Vaughan Williams, Howells, &c. (Chandos)
Take a walk any time of year in England’s green and pleasant and, unless you’re very lucky, you will soon sink up to the shinbone in what is known as a cowpat. These things are so prevalent they have even given rise to a genre of “cowpat music” — works that express a quintessential Englishness with an ineradicably odiferous aftertaste. The term is usually credited to the crabby, atonal and determinedly unpopular composer Elizabeth Lutyens.
Ralph Vaughan Williams was the grand master of cowpat music, able to evoke in one line of music five centuries of timeless pastorality. His Fantasia on a Theme of Thomas Tallis can be made to sound as close to kitsch as an Ealing comedy. On the other hand, a committed conductor can tease out unsuspected shades and ripples, turning the score into something like a Turner landscape.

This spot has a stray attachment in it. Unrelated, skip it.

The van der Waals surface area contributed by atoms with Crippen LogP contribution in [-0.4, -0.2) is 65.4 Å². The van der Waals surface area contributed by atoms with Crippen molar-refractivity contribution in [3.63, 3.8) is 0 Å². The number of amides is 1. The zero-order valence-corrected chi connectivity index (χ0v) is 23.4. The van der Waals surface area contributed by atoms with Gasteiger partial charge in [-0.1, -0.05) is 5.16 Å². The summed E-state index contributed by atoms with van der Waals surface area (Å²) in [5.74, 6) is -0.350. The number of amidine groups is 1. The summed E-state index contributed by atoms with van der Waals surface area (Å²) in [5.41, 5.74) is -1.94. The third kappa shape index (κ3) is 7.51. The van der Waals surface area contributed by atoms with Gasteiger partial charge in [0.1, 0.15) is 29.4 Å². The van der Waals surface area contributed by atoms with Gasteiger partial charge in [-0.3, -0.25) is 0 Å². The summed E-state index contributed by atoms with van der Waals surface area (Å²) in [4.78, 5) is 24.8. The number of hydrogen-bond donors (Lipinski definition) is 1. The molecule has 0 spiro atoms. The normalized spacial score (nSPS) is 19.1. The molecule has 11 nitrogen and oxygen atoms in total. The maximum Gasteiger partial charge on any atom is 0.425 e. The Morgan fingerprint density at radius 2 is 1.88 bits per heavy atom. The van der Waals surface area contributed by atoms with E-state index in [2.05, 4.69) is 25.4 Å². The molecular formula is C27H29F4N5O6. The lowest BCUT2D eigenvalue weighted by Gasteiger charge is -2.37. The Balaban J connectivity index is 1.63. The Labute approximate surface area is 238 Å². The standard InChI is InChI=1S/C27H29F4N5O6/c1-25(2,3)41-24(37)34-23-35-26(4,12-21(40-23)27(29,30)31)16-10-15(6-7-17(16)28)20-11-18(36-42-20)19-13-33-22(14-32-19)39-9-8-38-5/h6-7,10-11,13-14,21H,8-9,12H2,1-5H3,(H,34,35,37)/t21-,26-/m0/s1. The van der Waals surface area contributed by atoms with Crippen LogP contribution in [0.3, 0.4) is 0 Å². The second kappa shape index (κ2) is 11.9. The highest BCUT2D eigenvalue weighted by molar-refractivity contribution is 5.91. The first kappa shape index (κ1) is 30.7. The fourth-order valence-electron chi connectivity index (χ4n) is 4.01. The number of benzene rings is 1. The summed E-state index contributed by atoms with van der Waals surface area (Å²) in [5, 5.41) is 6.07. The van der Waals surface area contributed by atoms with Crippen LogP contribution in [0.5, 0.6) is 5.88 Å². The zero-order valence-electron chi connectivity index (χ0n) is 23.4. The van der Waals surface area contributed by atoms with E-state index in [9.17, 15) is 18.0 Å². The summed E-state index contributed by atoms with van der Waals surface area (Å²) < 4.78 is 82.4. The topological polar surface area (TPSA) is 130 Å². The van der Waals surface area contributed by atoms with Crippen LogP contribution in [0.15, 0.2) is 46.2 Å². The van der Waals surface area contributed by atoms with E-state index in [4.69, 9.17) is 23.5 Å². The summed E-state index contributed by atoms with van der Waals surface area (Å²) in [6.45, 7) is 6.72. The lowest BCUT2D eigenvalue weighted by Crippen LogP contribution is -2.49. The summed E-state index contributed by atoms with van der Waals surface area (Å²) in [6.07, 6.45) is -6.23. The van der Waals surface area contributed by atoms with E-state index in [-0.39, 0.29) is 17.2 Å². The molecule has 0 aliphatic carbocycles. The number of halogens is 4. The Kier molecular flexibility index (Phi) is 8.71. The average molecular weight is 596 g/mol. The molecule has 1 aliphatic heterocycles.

John Wilson has the best strings sound in Britain
John Wilson has an uncanny ability to make familiar music sound fresh with his sinfonia of London. In this compilation album, he delivers a compelling reading of the Tallis Fantasia and an even more imposing account of Edward Elgar’s Introduction and Allegro for strings — the most illuminating I have heard since the overwhelming John Barbirolli recording a good 60 years ago. How Wilson gets his violins to sound at one moment like a string quartet and the next like a church organ is one of the mysteries of musical transmission. On this form, he has the best strings sound in Britain.
In between the two masterpieces are a concerto for string orchestra by Herbert Howells (whose estate subsidised this album) and an impressionistic essay on Late Swallows by Frederick Delius. Neither has legs enough to support a tea-table, but the outer works are simply magnificent — not to be missed.
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